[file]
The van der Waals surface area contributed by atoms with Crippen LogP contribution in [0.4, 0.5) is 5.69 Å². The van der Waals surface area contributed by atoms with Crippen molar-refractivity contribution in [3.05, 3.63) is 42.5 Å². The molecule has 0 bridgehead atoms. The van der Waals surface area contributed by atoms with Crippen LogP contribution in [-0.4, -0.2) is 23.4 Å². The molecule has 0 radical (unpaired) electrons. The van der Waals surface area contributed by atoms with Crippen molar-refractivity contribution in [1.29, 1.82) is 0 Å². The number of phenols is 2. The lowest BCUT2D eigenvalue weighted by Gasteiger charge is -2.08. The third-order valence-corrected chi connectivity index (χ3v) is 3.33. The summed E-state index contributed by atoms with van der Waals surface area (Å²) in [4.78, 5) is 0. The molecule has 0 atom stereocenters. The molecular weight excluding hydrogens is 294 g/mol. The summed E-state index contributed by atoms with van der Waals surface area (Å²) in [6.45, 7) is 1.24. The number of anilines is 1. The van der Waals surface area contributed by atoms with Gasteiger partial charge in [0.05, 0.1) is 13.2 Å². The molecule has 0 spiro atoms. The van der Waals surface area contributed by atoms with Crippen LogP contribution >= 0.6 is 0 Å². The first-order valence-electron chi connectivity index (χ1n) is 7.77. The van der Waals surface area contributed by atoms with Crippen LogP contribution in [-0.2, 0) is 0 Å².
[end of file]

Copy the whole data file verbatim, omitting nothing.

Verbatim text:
The van der Waals surface area contributed by atoms with Crippen LogP contribution in [0.4, 0.5) is 5.69 Å². The van der Waals surface area contributed by atoms with Crippen molar-refractivity contribution in [3.05, 3.63) is 42.5 Å². The molecule has 0 bridgehead atoms. The van der Waals surface area contributed by atoms with Crippen LogP contribution in [-0.4, -0.2) is 23.4 Å². The molecule has 0 radical (unpaired) electrons. The van der Waals surface area contributed by atoms with Crippen molar-refractivity contribution in [1.29, 1.82) is 0 Å². The number of phenols is 2. The lowest BCUT2D eigenvalue weighted by Gasteiger charge is -2.08. The third-order valence-corrected chi connectivity index (χ3v) is 3.33. The summed E-state index contributed by atoms with van der Waals surface area (Å²) in [4.78, 5) is 0. The molecule has 0 atom stereocenters. The molecular weight excluding hydrogens is 294 g/mol. The summed E-state index contributed by atoms with van der Waals surface area (Å²) in [6.45, 7) is 1.24. The number of anilines is 1. The van der Waals surface area contributed by atoms with Gasteiger partial charge in [0.05, 0.1) is 13.2 Å². The molecule has 0 spiro atoms. The van der Waals surface area contributed by atoms with Crippen LogP contribution >= 0.6 is 0 Å². The first-order valence-electron chi connectivity index (χ1n) is 7.77. The van der Waals surface area contributed by atoms with Crippen LogP contribution in [-0.2, 0) is 0 Å².